The world has gone social media crazy. The phenomenon has lent a strong culture toward sharing material, gathering useful data and creating greater engagement. People power has become the most democratic way of ensuring videos, articles and photos enjoy optimum visibility. Statistics including the number of views, volume of subscriptions and comments, from the general public, are a huge part of this.
YouTube has become so successful that it has built a webpage to showcase these figures. It is undoubtedly one of the first sites you think of when it comes to locating video content, whether it’s comical, educational or catch-ups that you desire. Additionally, other sites, such as Vimeo, Hulu and Veoh are following closely behind. Some, such as Metacafe.com, are even monetising their sites, whereby, the site pays users for their videos.
It seems that online video footage is valuable stuff as pressure from the public and, indeed the commercial sector, to upload content appears relentless. We can certainly expect fresh, new and exciting changes to evolve in the near future.
One novelty associated with videos is that they do not have to be viewed on their specific platform, but can be embedded onto your home page or as an advertisement on pages which your target audience are likely to visit. This may be the reason why videos are so widely used on the Internet today. Even pharma, who traditionally have a reputation for being conservative and prefer to refrain from following the crowd - because of the nature of their products - have signed up to the viral video concept! Here are a few examples:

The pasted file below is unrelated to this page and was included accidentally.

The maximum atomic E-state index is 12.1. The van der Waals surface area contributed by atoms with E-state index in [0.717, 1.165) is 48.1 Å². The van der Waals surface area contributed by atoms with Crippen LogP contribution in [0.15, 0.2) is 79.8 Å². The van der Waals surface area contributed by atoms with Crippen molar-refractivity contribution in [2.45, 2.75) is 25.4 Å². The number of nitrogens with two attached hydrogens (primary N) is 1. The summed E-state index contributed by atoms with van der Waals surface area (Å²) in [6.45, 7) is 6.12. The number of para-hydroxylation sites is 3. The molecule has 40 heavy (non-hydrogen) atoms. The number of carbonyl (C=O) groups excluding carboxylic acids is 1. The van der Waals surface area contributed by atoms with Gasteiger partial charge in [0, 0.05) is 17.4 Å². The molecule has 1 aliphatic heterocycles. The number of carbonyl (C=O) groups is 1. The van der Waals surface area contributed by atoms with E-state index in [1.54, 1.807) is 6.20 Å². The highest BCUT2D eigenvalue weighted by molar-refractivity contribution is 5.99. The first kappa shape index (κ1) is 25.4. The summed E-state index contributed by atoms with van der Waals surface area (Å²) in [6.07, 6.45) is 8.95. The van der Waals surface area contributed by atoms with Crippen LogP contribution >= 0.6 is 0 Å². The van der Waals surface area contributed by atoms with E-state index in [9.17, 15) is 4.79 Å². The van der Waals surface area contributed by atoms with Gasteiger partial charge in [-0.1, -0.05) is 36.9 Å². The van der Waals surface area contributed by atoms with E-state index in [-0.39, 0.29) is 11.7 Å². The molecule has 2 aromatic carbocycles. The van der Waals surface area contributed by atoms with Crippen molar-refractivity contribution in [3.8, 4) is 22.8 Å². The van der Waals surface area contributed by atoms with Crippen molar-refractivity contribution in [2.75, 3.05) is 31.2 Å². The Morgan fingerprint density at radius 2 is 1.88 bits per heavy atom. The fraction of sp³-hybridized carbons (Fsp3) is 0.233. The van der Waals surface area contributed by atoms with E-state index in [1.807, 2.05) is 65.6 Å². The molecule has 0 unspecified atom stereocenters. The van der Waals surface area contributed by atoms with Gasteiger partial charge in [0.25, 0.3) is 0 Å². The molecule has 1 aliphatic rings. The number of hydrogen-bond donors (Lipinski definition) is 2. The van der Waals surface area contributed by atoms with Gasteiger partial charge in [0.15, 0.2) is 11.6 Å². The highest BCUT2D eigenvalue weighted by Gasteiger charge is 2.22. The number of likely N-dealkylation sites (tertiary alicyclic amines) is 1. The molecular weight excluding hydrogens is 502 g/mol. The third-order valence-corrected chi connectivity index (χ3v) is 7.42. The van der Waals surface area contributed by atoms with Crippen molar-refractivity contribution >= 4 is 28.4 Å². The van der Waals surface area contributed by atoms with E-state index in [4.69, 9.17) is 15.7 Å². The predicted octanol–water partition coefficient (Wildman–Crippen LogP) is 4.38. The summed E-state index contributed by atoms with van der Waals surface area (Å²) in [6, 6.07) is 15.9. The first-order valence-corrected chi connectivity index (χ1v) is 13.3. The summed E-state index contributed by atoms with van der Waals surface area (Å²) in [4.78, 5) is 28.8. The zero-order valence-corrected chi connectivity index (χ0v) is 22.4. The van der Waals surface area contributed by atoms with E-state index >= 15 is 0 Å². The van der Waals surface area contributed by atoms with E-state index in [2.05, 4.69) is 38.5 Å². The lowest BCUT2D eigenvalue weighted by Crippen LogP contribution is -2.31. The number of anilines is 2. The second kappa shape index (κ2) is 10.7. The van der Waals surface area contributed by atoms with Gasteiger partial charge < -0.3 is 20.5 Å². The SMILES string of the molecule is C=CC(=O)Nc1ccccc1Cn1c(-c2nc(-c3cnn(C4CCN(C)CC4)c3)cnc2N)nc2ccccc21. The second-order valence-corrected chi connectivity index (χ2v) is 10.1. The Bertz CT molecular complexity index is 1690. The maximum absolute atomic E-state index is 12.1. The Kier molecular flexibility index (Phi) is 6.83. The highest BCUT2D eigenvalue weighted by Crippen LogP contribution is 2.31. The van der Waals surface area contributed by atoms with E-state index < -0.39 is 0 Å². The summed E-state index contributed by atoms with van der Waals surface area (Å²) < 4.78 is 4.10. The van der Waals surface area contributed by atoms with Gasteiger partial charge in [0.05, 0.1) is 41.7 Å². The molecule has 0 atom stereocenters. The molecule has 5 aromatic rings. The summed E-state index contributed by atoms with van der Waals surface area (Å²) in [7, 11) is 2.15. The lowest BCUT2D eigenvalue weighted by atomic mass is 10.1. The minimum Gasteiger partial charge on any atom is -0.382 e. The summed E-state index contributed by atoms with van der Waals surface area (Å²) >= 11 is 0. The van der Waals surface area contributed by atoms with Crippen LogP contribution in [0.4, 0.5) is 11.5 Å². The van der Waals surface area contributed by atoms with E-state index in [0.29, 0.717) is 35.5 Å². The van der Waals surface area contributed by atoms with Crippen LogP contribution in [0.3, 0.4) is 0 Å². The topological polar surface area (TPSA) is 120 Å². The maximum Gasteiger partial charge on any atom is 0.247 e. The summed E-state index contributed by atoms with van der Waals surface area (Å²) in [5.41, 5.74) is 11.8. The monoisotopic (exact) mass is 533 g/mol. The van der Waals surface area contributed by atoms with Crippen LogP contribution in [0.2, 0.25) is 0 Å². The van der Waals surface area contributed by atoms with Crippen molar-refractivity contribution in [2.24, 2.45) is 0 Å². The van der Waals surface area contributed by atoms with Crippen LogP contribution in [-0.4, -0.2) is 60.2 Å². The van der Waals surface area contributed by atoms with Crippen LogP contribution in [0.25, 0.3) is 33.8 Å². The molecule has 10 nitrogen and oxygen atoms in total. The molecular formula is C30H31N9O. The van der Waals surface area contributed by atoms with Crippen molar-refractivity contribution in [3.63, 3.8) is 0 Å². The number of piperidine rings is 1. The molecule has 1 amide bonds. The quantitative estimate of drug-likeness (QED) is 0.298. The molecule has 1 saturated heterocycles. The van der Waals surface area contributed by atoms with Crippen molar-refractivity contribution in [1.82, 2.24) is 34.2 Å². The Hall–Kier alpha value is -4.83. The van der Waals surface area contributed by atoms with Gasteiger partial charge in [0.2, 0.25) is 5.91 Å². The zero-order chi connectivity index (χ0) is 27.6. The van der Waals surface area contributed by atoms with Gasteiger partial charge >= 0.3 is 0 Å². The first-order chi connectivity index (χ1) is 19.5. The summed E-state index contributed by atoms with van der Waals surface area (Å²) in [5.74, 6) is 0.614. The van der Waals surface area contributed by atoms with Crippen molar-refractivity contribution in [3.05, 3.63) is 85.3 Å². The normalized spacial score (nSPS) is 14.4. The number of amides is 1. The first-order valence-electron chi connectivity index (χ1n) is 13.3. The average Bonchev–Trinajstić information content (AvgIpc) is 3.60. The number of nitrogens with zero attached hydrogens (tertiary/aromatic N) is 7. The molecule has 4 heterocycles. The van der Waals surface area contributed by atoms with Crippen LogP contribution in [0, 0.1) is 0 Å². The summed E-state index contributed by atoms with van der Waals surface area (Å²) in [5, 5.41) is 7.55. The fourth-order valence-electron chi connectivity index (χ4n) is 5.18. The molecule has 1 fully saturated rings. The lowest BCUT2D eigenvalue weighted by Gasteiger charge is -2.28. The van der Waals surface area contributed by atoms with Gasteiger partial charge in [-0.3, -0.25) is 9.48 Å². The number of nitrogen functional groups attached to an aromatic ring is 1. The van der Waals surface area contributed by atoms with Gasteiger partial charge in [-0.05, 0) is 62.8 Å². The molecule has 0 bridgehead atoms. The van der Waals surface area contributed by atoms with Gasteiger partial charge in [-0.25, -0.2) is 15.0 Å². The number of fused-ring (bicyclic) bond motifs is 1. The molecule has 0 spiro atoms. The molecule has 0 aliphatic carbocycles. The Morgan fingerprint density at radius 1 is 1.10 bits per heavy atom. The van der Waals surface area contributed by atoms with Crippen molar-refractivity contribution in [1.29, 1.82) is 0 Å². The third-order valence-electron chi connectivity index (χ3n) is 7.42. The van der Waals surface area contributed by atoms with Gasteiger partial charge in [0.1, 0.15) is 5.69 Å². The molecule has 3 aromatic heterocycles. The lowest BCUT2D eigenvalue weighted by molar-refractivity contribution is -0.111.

Johnson & Johnson
are using video content alongside other content on their corporate site, as shown here by this screen shot.
Boehringer Ingelheim, has an oncology site for journalists, named The White Room
. The site primarily features video content and downloads, which are extremely popular mediums as previously discussed.
The third example features the Life with Lung cancer
site which is a new patient site for lung cancer patients outside of the US. It primarily includes video content and interactive tools.
Interactive tools can additionally be found on this site, which help to engage with the audience. Pharma is no longer about uninspiring and dry information!
Another progression might include specialised video sites, specifically designed for industries that handle sensitive information. These sectors could hugely benefit, as sites will carry an industry code which will provide direction on uploaded content. Pharma TV fits into this category and presents a site similar to the extremely popular TED talks, but instead will be directed by news and sound bites from leading industry experts.
My post has clearly shown that pharma is increasingly moving toward embracing the culture of social media. There seems to be plenty more room for communication via video platforms and those who dare are slowly invading that space. Healthcare is no longer inaccessible to the general public and pharma brands now have the tools to educate as well as communicate.
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